As an adult male, while this can and does still occur in my life, I still cannot "witness" or realize it happening, no...but I can become astutely aware that "something doesn't feel right, doesn't 'fit' " and I can ask  questions of those around me, checking my "reality" to their "reality."  It works, often enough.

I find that unless I am talking one on one with someone who I can trust, I am almost always in monologue/imagination mode.  I can carry on a dialogue for short periods with those I trust, those that understand my differences, but add just one extra person into the conversation, and I immediately return to monologue/imagination mode.

This can be terribly frustrating, not just for others, but for myself.  No amount of knowing what occurs can change my neural wiring.  The fascinating thing about ACC that is currently being studied, is just how do we compensate for our missing Corpus Callosum?  We never "correct" or "fix" ourselves to what we could be born neuro-typical, however we learn many functional (and dysfunctional) coping mechanism.  The single most powerful set of skills I have learned in this regard would be Dialectical Behavior Therapy developed out of the Buddhist insight tradition.  You might simply call it self awareness.  

I've been told by many ACC parent (and ACC adult) that I have a peculiar gift to relate my inner state, my emotional self (at least in writing) to others, where most ACCers and peeps on the spectrum (ASD) have difficulty with this.  Perhaps this is true, but it has not always been the case.   For most of my life, for example I could not tell you "I'm angry" when I was angry, or "I'm sad" when I was sad (internally speaking), and I would usually then, when overwhelmed go into a complete emotional meltdown mode.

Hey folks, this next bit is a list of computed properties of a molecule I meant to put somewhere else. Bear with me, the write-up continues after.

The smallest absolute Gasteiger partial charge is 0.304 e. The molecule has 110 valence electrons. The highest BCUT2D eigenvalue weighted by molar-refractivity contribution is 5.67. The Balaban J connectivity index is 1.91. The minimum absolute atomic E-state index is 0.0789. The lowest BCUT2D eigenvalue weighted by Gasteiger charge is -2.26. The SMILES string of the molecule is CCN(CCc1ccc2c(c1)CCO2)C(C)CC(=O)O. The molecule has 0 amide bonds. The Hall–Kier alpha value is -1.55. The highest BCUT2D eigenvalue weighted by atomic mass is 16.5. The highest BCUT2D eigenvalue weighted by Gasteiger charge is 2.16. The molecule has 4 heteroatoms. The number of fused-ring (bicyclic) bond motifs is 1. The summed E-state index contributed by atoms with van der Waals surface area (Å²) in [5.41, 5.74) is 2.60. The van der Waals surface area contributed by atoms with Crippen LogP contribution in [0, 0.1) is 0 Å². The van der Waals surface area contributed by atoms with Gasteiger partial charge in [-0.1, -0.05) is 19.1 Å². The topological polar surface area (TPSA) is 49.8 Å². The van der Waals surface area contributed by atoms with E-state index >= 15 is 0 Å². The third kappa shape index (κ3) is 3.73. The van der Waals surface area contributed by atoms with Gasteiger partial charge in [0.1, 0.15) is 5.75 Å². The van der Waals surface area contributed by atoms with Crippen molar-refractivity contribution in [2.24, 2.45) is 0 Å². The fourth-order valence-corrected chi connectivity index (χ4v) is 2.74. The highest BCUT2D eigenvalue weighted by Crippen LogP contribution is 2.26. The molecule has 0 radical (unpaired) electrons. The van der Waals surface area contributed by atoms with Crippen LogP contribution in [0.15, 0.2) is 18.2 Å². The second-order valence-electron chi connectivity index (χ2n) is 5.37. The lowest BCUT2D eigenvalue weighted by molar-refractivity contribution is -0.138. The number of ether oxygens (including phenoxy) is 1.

I've practiced meditation and self-awareness techniques for most of my adult life, and I'm currently (almost) 51 years old.  I can honestly say, it is only in the past, oh, 7, 8 years or so that I was able to finely develop this skill of understanding and relating my "internal state" to others.

These days, I try to make more attempts at Dialogue.  Such is the only hope for me if I want to experience fraternity, belonging, "brotherhood."  And, (I know, don't start a sentence with "and") being able to identify my internal state and accurately relating it to others, I have found that I can get my needs met as I never did before.

I'm the cute little guy in the very front on the left!
Most of my life was spent in a "passive aggressive manipulation mode" because I felt/believed/thought/lived as if I possessed no internal power/choice/decision/ability of my own.  I find it strange, that in discovering my true abilities, I've been able to clearly identify  my deficits, and in doing so can then finally ask for (and receive) help.  My own family did their best to shame me, to ignore me, to blame me.  I have been called everything from psychopathic liar, thief, criminal and worse by my own father because he himself couldn't and didn't want to see me as I really am, but nursed a fantasy in his sick and twisted alcoholic brain.

Thank God, this is no more.  I'll not be bullied by family, by life, by circumstance ever again.

Now, all I can think about it lending a hand to parents of children born with my giftedness, and adults with my giftedness, perhaps showing them how they can do this for themselves too.

Life is SO good <3

~Joseph